- The USDA’s National Organic Program (NOP) creates and oversees standards for producing USDA Organic-labeled foods, including dairy, meat and eggs.
- NOP regulations include some requirements for living conditions and health care for farm animals.
- Despite these requirements, factory farm-style operations can still receive USDA Organic certification since many NOP regulations have no means of objective measurement.
- We urge the USDA to improve the animal welfare standards of the USDA Organic label and better enforce the existing NOP regulations.
- You can make a difference for farm animals by Shopping With Your Heart and joining the ASPCA Advocacy Brigade.
Last week, the ASPCA filed official comments [PDF] calling on the U.S. Department of Agriculture (USDA) to improve the animal welfare standards of the USDA Organic label and better enforce existing requirements. The agency is now considering input submitted on its proposed “Strengthening Organic Enforcement” rule.
The USDA’s National Organic Program (NOP) creates and oversees standards for producing “USDA Organic” foods—including dairy, meat and eggs. The NOP’s regulations already include some requirements for living conditions and health care for farm animals, which could—and should—be interpreted and applied to provide a basic level of animal care and wellbeing. Under these regulations, producers must make provisions such as: exercise, freedom of movement, reduced stress, seasonal pasture access for cows, goats and sheep, as well as year-round access to the outdoors, shade, shelter, fresh air and direct sunlight.
However, many of the provisions relevant to animal welfare are undefined terms and lack any means of objective measurement, resulting in different interpretations among organic producers and certifiers. This has allowed industrialized, factory farm-style operations to gain a foothold in the popular “organic” marketplace. For example, the USDA estimates that nearly three-quarters of USDA Organic eggs come from hens who are relegated to screened-in, solid-floored “porches”—without true outdoor access.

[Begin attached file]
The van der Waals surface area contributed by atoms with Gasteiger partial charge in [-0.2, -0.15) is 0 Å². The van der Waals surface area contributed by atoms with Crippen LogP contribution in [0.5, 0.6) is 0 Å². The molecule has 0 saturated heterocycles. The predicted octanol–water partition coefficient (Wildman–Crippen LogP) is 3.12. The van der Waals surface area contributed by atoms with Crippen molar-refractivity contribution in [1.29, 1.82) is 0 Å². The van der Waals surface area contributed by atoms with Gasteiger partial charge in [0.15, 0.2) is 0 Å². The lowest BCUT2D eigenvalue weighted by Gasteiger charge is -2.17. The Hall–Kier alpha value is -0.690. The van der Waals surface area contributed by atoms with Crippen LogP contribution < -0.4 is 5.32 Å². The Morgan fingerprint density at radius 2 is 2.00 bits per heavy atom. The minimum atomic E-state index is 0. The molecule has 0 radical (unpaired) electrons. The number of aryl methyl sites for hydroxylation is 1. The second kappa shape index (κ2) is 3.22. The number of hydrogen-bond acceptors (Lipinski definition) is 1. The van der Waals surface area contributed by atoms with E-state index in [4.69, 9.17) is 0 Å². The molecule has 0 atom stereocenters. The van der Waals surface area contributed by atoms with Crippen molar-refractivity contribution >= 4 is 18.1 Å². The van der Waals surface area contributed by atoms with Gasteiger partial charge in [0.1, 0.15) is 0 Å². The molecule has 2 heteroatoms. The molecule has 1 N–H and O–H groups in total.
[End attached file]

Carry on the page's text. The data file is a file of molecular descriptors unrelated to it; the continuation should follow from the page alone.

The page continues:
The ASPCA has long called for better animal welfare standards for animals used to produce USDA Organic foods, as well as stronger enforcement of existing requirements. In 2017, the USDA finalized the long-awaited and widely celebrated Organic Livestock and Poultry Practices (OLPP) rule. Supported by a broad coalition that included farmers and the ASPCA, the OLPP rule’s specific and meaningful rearing, transport and slaughter standards closed many organic animal welfare loopholes. For example, the OLPP rule banned poultry porches in favor of true outdoor access for egg-laying hens. Sadly, in the wake of pressure from a small but vocal number of animal agribusiness interests, the current administration delayed and later rescinded the rule.
We urge the USDA to implement better animal welfare standards, like those contained in the OLPP rule—since without them, the USDA Organic standards fail to meet animals’ needs and consumer expectations [PDF]. In the meantime, though, the NOP’s existing health care and living condition standards for farm animals must be consistently interpreted and effectively enforced. We urge the USDA to directly address this need in its final Strengthening Organic Enforcement rule.
The ASPCA will remain vigilant as we strive to ensure that all farm animals receive meaningful welfare protections. Learn how you can make a difference for farm animals by Shopping With Your Heart and joining our Advocacy Brigade today.
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